Yet another trade problem for Minister Patel and his delegation in Washington will be US plans to impose a carbon border tax which will push up the price of steel and other carbon intensive goods imported into the US.
South Africa and the US both objected when the European Union announced its carbon border tax. Now the US plans to follow the EU’s lead and South African goods will be threatened in two of its main export markets.
As the financial newspaper Business Day reported, “the noose is tightening on exporters around the world – including South Africa – that have high levels of greenhouse gas emissions in their production processes”.
The EU border tax comes into effect in 2026, but importers will have to start reporting on their carbon content from October this year. It will apply to carbon-intensive products such as iron and steel, cement, aluminium, fertilisers, electricity and hydrogen.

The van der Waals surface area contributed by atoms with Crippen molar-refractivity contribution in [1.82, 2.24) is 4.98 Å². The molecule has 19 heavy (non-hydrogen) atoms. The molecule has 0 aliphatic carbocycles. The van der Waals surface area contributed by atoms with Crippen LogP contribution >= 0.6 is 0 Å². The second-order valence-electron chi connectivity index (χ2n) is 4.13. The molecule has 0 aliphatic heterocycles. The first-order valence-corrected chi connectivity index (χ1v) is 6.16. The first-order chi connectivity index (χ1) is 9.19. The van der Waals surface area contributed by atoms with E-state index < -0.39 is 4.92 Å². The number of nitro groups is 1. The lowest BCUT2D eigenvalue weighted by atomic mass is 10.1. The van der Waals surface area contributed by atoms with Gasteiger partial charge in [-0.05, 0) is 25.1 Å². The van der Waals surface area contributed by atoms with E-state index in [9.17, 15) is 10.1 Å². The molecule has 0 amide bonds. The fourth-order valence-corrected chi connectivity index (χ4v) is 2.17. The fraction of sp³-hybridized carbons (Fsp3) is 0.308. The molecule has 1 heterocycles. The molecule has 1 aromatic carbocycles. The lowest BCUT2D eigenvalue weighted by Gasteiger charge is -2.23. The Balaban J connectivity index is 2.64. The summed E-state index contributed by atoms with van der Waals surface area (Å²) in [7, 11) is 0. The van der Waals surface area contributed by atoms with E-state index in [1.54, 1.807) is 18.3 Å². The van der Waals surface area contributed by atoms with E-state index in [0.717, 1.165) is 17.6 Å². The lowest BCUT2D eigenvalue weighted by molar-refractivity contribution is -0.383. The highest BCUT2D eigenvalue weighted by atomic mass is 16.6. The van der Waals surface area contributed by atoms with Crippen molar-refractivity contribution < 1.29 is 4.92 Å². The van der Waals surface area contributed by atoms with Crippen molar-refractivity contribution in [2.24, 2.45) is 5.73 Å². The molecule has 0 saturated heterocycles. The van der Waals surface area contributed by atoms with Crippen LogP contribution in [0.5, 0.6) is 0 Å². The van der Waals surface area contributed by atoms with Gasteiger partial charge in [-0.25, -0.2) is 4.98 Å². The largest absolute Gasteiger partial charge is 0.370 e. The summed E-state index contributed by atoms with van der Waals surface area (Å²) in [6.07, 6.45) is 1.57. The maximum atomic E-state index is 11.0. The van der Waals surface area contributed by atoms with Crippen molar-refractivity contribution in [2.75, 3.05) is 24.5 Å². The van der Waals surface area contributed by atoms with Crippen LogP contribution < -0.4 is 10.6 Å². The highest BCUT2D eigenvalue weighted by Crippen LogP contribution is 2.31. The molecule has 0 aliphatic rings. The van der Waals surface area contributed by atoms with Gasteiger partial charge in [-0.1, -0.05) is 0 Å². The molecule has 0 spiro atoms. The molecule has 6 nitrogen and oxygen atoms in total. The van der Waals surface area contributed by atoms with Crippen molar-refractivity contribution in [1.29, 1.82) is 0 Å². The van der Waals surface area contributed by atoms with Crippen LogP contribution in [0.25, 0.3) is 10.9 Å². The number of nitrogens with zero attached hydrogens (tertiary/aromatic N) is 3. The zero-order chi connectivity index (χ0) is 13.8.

Apart from these industries’ own production processes, they use electricity which, in South Africa, is mostly derived from coal. South Africa has its own carbon tax, but it is being applied slowly. The difference will be paid at EU borders from 2026.
For the country applying the border tax, it is seen as an equaliser. They are imposing costs on their industries as countries seek to reduce carbon emissions in terms of the 2015 Paris agreement on climate change.
The tax treats imports according to the same standards as local producers, applying a carbon price to ensure that imports do not enjoy an unfair advantage over local industries.
The measure, officially a carbon border adjustment mechanism or CBAM, also aims to prevent “carbon leakage” – the relocation of factories to countries with less ambitious climate policies.
However, for countries whose goods will be subject to the tax, it can be seen as “green protectionism” – the accusation Patel levelled against the EU. He also called it “profoundly unhelpful”.
A report on the implications of the EU border tax for Africa estimated that African countries could lose $25 billion a year.
Details of the US measure, such as when and how it will be applied, will not be known until legislation is introduced. While it will primarily be aimed at China, South Africa and other countries will be caught in the crossfire.